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Date:	Tue, 03 Jun 2008 15:27:40 -0600
From:	Andreas Dilger <adilger@....com>
To:	Girish Shilamkar <Girish.Shilamkar@....com>
Cc:	"Theodore Ts'o" <tytso@....edu>, linux-ext4@...r.kernel.org
Subject: Re: What to do when the journal checksum is incorrect

On Jun 03, 2008  15:52 +0530, Girish Shilamkar wrote:
> I went through the code and also re-ran the e2fsprogs tests which we had
> sent upstream for journal checksum. And found that if the transaction is
> bad it is marked as info->end_transaction which indicates a bad
> transaction and is not replayed.
> 
> if (chksum_err) {
>      info->end_transaction = next_commit_ID;
> 
> The end_transaction is set to transaction ID which is found to be
> corrupt. So #4 will be set in end_transaction and in PASS_REPLAY the
> last transaction to be replayed will be #3 due to this:
> ----------------------------------------------------------------
> if (tid_geq(next_commit_ID, info->end_transaction))
>                                 break;
> -----------------------------------------------------------------
> 
>      if (!JFS_HAS_COMPAT_FEATURE(journal,
>                                  JFS_FEATURE_INCOMPAT_ASYNC_COMMIT)){
>            printk(KERN_ERR "JBD: Transaction %u found to be corrupt.\n",
>                 next_commit_ID);
>    brelse(bh);                                 
>    break;
>      }
> } 

Girish, thanks for following up on this.  It definitely eases my
concerns about the patch we are currently using.

> > Worse yet, no indication of any problems is
> > sent back to the ext4 filesystem code.
>
> This definitely is not present and needs to be incorporated. 

Yes, it seems that skipping later transactions definitely has some
drawbacks.

We had discussed on the ext4 concall a change to the format of the journal
checksum code, having it store a small per-block checksum in addition to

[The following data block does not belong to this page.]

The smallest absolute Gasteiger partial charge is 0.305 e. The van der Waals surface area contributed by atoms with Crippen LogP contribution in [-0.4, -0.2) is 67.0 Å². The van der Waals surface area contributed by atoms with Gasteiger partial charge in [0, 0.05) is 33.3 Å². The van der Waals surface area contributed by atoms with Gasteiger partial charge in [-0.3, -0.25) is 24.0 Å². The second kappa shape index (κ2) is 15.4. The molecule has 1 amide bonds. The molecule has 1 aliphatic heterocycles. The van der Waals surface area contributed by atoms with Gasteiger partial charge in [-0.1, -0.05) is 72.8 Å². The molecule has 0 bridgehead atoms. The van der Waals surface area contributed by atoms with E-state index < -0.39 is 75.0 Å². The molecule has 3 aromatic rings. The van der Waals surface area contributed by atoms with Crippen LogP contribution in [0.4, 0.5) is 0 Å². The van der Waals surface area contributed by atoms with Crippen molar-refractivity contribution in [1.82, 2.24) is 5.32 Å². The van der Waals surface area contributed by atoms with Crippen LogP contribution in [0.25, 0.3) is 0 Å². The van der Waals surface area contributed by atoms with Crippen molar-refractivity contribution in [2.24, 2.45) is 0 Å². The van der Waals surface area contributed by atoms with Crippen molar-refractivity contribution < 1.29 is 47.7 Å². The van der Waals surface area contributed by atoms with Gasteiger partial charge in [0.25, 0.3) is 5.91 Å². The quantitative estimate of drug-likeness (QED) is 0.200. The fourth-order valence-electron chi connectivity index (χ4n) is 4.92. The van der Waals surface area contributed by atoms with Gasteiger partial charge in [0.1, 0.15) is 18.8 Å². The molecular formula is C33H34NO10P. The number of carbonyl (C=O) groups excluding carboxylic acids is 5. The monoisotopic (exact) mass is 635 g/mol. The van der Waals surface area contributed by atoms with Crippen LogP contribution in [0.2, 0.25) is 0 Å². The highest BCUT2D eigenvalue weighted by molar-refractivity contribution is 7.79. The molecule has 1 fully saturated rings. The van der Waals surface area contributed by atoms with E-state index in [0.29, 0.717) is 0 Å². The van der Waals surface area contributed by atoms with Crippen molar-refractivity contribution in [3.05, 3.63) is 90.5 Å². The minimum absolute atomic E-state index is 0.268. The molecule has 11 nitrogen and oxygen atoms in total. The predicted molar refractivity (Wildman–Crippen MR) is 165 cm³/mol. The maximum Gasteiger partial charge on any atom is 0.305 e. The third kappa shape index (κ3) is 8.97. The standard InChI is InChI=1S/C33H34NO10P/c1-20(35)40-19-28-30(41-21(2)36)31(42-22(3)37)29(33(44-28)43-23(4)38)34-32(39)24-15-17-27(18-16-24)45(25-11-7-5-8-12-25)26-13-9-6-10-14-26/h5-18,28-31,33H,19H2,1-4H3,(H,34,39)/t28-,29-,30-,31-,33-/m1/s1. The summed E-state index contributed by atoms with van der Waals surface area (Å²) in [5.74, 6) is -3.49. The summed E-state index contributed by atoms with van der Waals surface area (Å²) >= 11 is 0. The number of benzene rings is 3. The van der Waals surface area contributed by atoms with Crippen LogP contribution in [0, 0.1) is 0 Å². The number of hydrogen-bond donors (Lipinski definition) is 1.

the per-transaction checksum, so that in case of transaction corruption
the good blocks can be recovered and the bad ones skipped.

The proposal was to do an adler32 checksum of the block (using
the transaction number and filesystem block number at the start of
the checksum data), and then store the high (or low?) 16 bits of the
checksum in the high 16 bits of the journal_block_tag_s.t_flags field.
The full 32-bit per-block checksum would also be checksummed in order
to generate the 32-bit transaction checksum.

While a 16-bit checksum is itself is not very strong, we have the full
32-bit transaction checksum to verify the whole transaction, and we
only care about 16-bit per-block checksum in the rare case when the
transaction checksum is bad.  Having the transaction number "seed" each
of the per-block checksums avoids the risk of having an old journal tag
block in the journal with "good" checksums, and having the filesystem
block number in the checksum avoids the risk of single-bit errors in
the tag block resulting in the "good checksum" block being written to
the wrong part of the filesystem.

This new per-block checksum would be recorded as a new checksum type
in the journal superblock.  The reason for using adler32 instead of
the CRC32 we are using now is that adler32 is significantly faster
when implemented in software, and is equally robust for the blocksizes
we are using for ext3 (adler32 is not as strong with very small buffer
sizes like 128 bytes or less).

Cheers, Andreas
--
Andreas Dilger
Sr. Staff Engineer, Lustre Group
Sun Microsystems of Canada, Inc.

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